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> Phil wrote:
> > <There must be some sociological reason for
> > > people taking up arms like that since they are prevalent all
> > > over the globe. Perhaps it's an expression
> > > of our natural lust for (tribal) warfare (survival of the
> > > fittest, the `it's either him or me' attitude) when we're
> > > lacking it now through modern-day society's inhibiting action
> > > (law, ethics, social control, etc.)
> > > It's seems to be our biological drive for animosity
> > > still calling the cards. Jerks from tucked away,
> > > long `forgotten' vestiges of brutal ancestry? >
> Vince wrote:
> > I vaguely remember Richard Wright in 'The Moral Animal'
> > talking about this kind of thing as one of the big problems for
> > psychology. Through kin selection it's reasonably straightforward to
> > understand aggression towards non-family, and there's always
> > reciprocal alturism to explain nice behaviour to non-family,
> > but the capacity of humans to unite as units like fans of the
> > same football team, or as part of an ideological "nation"
> > ( in other words one that is more a construction than
> > being rooted in distinct ethnic/religious/geographical
> > origins, so nations like America or Australia I suppose;
> > although all nations are ideological in one sense or
> > another- Anderson's Imagined Community), doesn't seem to fit
> > into a simple e.p. explanation.
> Hi Vincent,
> I'd defend this:
> People cluster together as they're social animals who are better
> off living in a team. In the game of survival group forming is
> essential to increase odds of survival. Neighboring groups are
> simply considered as competitors and actually more-ore-less
> are feared as they fight over the same resources. I stick to
> the idea that aggression is always preceded by fear.
> > A gap here for memes to exploit? Genes drive kin selection, Memes
> > drive (some aspects/kinds of) nationalism?
> Nice angle...
> I'd say this:
> When it comes to nations. Culture has to be accounted for, as
> every nation has it's own peculiar set of customs, traditions,
> idealogies, and other memes. Memes seem to either divide (war)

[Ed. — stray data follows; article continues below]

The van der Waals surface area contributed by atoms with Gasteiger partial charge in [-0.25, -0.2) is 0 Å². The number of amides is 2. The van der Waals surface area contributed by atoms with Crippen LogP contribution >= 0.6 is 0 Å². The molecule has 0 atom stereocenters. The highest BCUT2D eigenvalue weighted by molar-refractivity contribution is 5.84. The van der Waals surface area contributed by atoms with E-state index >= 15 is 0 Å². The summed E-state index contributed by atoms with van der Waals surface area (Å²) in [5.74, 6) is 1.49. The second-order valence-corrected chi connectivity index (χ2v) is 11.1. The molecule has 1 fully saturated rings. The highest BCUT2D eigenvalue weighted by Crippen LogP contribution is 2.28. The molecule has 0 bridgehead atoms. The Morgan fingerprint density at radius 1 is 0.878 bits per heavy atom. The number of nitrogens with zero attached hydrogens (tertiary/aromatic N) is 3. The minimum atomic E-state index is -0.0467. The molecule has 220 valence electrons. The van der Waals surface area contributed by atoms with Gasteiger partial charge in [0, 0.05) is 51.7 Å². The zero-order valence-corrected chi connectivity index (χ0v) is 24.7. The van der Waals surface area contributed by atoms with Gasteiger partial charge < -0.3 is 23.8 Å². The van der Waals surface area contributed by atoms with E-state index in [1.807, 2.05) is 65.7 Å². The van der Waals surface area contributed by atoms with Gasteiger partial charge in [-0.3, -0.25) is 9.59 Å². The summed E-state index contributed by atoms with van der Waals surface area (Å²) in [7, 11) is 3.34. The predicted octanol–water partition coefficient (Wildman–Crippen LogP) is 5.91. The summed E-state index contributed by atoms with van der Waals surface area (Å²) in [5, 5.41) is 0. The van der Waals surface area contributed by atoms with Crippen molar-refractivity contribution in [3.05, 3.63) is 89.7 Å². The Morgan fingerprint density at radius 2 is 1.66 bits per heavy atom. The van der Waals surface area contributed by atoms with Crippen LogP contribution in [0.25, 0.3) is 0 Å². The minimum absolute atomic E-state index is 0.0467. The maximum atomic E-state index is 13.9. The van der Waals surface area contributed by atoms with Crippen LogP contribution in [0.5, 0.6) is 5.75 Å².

> and unite (social clustering) thus increasing the gap between
> nations further. This is testified by the numerous
> conflicts fought over religion and polical idealogies,
> for instance. When you've adopted a meme inherent to some
> group/nation you're cool, you're one of them; if you don't
> you're considered a potential threat. Religion is based on
> this type of intolerance. When identified with the (honor o/t)
> nation, soccer can be war, only a small, quasi and
> insignificant one.
Blood Rites: Origins and History of the Passions of War, by Barbara
Ehrenreich, Metropolitan Books, 1997.
That's the book you're looking for, Phil. If you want an explanation,
you'll find it there.
I'll just say a couple things about it. Ehrenreich points out that the
evidence for warfare goes back 12,000 years. That's it. Prior to that, we
just don't find any evidence, no cave drawings of soldiers, no spear points
embedded in bones of humans, no tools clearly intended for battle...
nothing. She quite sensibly abandons the biological approach for a
psychological explanation. There must have been a trauma prior to 12,000
years ago that set off our need to band together and kill. She identifies
the trauma as predation by wild animals, such as lions, tigers, bears,
wolves, etc. For all of our history up until 12 to 15 thousand years ago,
humans were quite commonly catfood. We are the only species ever to have
made the transition from prey to predator. But the trauma remains with us
to this day. So we keep helplessly acting out our transformation from a
cowering victim into a mighty predator. We imagine we're under attack from
some dastardly enemy. Then we pull together as a team and fight it off,
demonstrating that now we're the top dog. She notes that love and
collective joy are just as important to war as fear and hate. It doesn't
tear communities apart but brings them together. (Of course, these days
you're more likely to see our universal trauma re-enacted in a stadium than
Ehrenreich also deals with the origins of religion and ritual sacrifice in
this book. Really fascinating. And very well received when it came out.
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